Brazil-Maru

Brazil-Maru

Paperback

By (author) Karen Tei Yamashita

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  • Publisher: Coffee House Press
  • Format: Paperback | 248 pages
  • Dimensions: 147mm x 224mm x 20mm | 318g
  • Publication date: 16 September 1993
  • Publication City/Country: Minneapolis
  • ISBN 10: 1566890160
  • ISBN 13: 9781566890168
  • Edition: 2
  • Edition statement: Reprint
  • Sales rank: 1,794,433

Product description

From Japanese-American writer Yamashita: a story of Japanese emigration set, like her first novel ("Through the Arc of the Rain Forest," 1990), in Brazil. A range of characters, male and female, tell about a particular group of Japanese who emigrated to Brazil in the first decades of this century. Christian, well-educated, and reasonably affluent, they sought to establish communities where Christian and Japanese values could flourish. The group prospered, though not without cost, and it is this cost that's a major theme here. A secondary theme, suggested by the quotes from the philosopher Rousseau that precede each section, is the nature of education in a new world where emigrants' children often have only 'natural and purely physical knowledge.' Young Emile begins with his recollections of his 1925 arrival in Brazil as a small child; the uncomfortable journey to the settlement where families already there helped them clear land; and the hard work required to become self-sufficient. But even the most idealistic communities have problems, and, successively, Emile, Haru, Kantaro, and Genji, over the years, record the events and personalities that threatened the group: Kantaro, the visionary and dilettante, whose enterprises from baseball to chicken-farming had unforeseen consequences; the bitter divisions caused by WW I that led to the murder of an original founder; the effects of the enduring passion of Yergo for Haru; and the increased assimilation with neighboring Brazilians. Paradoxically, assimilated Guillerme notes in an epilogue that thousands of unemployed Japanese-Brazilians are currently working in Japan as menial labor. Though often seeming more a work of reportage than a novel, Yamashita's characters are vital, full-bodied creations offering sufficient balance, as well as answers to the questions raised. Informative and timely.-"Kirkus"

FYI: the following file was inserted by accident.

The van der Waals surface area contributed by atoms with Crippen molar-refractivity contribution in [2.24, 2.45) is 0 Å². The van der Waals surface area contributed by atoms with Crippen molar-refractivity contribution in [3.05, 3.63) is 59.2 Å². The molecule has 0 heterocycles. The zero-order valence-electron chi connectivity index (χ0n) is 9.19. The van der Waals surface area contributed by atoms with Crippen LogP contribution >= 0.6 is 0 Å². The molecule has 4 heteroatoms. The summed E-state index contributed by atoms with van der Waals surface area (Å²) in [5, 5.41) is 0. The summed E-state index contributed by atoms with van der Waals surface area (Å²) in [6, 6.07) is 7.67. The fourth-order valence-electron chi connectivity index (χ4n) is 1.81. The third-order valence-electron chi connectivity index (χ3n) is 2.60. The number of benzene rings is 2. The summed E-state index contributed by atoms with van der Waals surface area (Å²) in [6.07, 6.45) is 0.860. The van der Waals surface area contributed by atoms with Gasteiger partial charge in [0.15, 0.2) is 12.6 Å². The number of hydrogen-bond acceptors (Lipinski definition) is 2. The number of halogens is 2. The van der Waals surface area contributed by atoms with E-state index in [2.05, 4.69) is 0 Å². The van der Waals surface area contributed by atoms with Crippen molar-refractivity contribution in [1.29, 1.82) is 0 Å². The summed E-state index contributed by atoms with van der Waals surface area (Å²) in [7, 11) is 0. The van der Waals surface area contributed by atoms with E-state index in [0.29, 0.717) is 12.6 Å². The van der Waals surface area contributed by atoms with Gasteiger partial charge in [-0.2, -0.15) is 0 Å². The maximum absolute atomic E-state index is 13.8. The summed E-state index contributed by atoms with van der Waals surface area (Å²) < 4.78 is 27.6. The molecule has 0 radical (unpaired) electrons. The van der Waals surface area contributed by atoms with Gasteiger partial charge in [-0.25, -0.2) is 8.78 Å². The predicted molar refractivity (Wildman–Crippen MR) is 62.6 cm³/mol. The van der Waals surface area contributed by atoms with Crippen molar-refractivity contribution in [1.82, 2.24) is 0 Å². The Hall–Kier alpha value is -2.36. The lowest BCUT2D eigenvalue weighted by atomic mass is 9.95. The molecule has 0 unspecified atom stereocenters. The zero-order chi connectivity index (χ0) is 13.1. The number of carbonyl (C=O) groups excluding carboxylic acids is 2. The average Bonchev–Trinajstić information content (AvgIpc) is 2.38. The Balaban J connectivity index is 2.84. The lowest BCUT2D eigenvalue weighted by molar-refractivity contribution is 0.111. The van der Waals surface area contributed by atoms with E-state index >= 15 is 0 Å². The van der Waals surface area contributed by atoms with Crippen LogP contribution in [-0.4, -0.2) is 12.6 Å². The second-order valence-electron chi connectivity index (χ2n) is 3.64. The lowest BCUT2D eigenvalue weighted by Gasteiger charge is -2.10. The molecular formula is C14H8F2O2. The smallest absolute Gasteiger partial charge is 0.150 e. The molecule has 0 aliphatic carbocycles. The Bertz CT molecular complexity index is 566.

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Author information

Heralded as a "big talent" by the Los Angeles Times, Karen Tei Yamashita is an American Book Award and Janet Heidinger Kafka Award winner. A California native who has also lived in Brazil and Japan, she is Professor of Literature and Creative Writing at the University of California-Santa Cruz, where she received the Chancellor's Award for Diversity in 2009.